Have Luxembourg Ever Played in a Major Football Tournament?

Luxembourg flag over football

In the world of international football, there are several European sides whose main role at the Euros or World Cup qualifiers is to turn up, get thrashed, and go home. Microstates such as San Marino, Liechtenstein and Luxembourg may have impressive GDP stats per capita, but on the football pitch, no amount of (allegedly) shady banking can make up for their tiny populations.

San Marino are regularly considered to be the worst team in the world and Liechtenstein are the only nation they have ever beaten! Luxembourg are certainly not quite as bad as those two but it is safe to say they won’t be challenging their Benelux partners Belgium and Netherlands any time soon nor will they be challenging for major silverware… or even minor, for that matter.

But just how bad are they? And have they ever managed to make it through to the finals of the World Cup or Euros? With both tournaments having expanded considerably over the years, and that pattern set to continue, making the finals is getting more achievable but how have Luxembourg faired?

Have Luxembourg Ever Played at the Euros?

Luxembourg, or the Red Lions as they are known, have – at the time of writing – never made it to the finals of the European Championship. They did not enter qualification for the inaugural tournament back in 1960 but they did get involved for the 1964 edition. Since then they have played in every Euros qualification campaign without success.

What About the World Cup?

Unsurprisingly the picture is very similar for the World Cup and the tiny nation has never made it to the finals of that either. Once more, they did not enter the first edition of the competition in 1930, declining their invitation, but in 1934 they threw their hat in the ring and have had their hat firmly tossed back to them every four years since.

An Unwanted Record But Some Olympic Consolation

Olympic Rings Japan

Whilst many countries have tried and failed to reach the finals of a major tournament, none can match the remarkably consistent and persistent failure of Luxembourg. They hold the unwanted record for the most attempts at qualifying without success in both of these competitions.

They have tried and failed to qualify for the World Cup on 21 occasions. After 17 attempts between 1934 and 2006 inclusive they had won just two qualifying matches, a dismal effort. Since then things have improved and they won one game in qualification for the next three tournaments and a massive three when they missed out on Qatar 2022.

Even so, their overall record at the sport’s showpiece event stands at played 142, won eight, drawn 10, lost 124. With a goal difference of -374! As for the Euros, things are little better.

There have been 15 failed attempts to make it to the continental championship. They managed to win one of their five qualifiers in 1964 but failed to win a single match in nine of their next 10 attempts. Since 2008, however, results have improved and they won a single game in trying to earn a place at each of the Euros of 2008, 2012, 2016 and 2020. In 2024, as we shall see, they took a huge leap forward.

Before we consider their performance in Euro 2024 qualification, however, let us look at one tournament they have at least been involved in, the Olympics. They took part in the football tournament at six Games between 1920 and 1952. Admittedly they didn’t cover themselves in glory, and their record in the Olympics stands at played eight, won two, lost six. But it’s the taking part that counts – at least at the Olympics.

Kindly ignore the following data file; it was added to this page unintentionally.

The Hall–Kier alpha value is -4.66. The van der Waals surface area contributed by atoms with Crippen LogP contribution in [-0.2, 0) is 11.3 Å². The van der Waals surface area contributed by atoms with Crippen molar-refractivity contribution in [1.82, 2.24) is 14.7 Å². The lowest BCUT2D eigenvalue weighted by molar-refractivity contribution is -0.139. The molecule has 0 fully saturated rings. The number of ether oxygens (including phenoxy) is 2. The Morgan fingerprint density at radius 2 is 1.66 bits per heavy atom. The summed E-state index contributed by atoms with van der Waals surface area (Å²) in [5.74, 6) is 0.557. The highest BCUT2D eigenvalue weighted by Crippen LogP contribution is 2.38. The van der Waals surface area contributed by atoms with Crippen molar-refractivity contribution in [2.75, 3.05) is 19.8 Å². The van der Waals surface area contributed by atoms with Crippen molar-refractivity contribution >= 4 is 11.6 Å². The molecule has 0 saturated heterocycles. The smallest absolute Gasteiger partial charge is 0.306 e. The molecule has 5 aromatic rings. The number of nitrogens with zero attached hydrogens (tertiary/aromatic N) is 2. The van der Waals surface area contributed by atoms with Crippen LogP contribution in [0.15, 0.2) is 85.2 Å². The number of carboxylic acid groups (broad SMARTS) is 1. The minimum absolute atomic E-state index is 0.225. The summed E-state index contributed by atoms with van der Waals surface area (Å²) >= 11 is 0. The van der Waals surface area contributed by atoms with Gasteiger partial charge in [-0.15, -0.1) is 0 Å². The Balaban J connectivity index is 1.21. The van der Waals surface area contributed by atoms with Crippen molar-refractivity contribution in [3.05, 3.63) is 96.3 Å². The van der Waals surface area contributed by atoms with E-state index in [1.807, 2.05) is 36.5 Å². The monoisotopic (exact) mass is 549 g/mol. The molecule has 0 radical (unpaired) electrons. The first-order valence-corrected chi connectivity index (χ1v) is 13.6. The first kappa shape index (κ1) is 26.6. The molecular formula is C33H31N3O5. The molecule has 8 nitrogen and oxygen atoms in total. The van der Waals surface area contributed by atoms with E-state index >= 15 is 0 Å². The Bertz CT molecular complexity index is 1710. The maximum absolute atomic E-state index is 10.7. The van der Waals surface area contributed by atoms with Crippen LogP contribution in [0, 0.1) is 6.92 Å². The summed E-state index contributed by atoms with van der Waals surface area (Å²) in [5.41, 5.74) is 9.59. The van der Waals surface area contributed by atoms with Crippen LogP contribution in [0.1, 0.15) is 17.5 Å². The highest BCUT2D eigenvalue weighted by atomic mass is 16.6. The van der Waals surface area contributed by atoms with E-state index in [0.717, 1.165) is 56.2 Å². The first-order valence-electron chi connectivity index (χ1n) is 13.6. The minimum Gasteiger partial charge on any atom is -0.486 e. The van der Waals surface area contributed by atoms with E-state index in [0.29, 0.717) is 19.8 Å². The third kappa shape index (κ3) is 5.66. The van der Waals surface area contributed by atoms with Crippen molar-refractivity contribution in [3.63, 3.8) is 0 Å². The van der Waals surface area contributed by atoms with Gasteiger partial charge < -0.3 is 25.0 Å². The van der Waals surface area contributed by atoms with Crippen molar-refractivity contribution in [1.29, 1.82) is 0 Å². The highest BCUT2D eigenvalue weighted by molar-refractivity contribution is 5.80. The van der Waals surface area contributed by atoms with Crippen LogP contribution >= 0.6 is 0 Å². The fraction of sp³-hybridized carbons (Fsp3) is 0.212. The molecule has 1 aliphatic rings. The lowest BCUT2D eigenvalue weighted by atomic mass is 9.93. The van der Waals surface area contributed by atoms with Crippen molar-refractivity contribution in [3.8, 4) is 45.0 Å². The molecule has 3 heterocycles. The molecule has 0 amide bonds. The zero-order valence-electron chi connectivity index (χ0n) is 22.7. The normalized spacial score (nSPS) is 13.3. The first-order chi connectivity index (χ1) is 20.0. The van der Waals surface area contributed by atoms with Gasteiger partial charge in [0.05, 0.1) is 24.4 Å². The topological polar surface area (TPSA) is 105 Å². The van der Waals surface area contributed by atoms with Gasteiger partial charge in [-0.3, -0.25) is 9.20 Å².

Could 2024 be the Year Everything Changes?

Euro 2024 - Luxembourg group J

Luxembourg have just enjoyed their most successful qualification campaign ever and at the time of writing are just two positive results away from booking their place in Germany. In truth, we do not expect them to make it and nor do the bookmakers. But all Luxembourg football fans will be hoping that maybe, just maybe, they can get over the line.

On Thursday the 21st of March they travel to Georgia and if they are able to get a result in Tbilisi they will then face the winners of Greece versus Kazakhstan for a place at Euro 2024. They will be underdogs for both those games, if they even make it to the second one, but who knows? They certainly seem a better outfit than they have at any point in their history.

In the initial qualifiers they finished third in Group J and advanced to the play-off thanks to their performances in the Nations League. However, finishing third was undoubtedly a huge achievement for them. Portugal and Slovakia took the two automatic qualification places but Luxembourg did tremendously well to finish third.

They ended Group J with 17 points, winning half of their 10 games and finishing fully seven points clear of Iceland and eight ahead of Bosnia, whom they beat twice. They also beat Liechtenstein, who lost all 10 of their games, twice, and Iceland at home.

In the 2022/23 Nations League they finished second to Turkey in League C1, once again winning half of their matches. That gave them this second bite of the cherry for Germany 2024 and they will certainly hope they can grasp it. As said, they remain long shots but Luxembourg football is most certainly on the up and they no longer deserve to be ranked alongside the real minnows such as those teams mentioned earlier and others like Gibraltar and Andorra.

Head coach Luc Holtz, who is the longest-serving international manager in world football, recently extended his contract by a further two years. With Luxembourg’s player pool boosted by a significant influx of Portuguese immigrants, Holtz has a promising young squad and they now boast several professional footballers. That was not always the case and with the World Cup set to expand to 48 teams, even if they miss out on Euro 2024, they might just have a chance of making it to the next World Cup.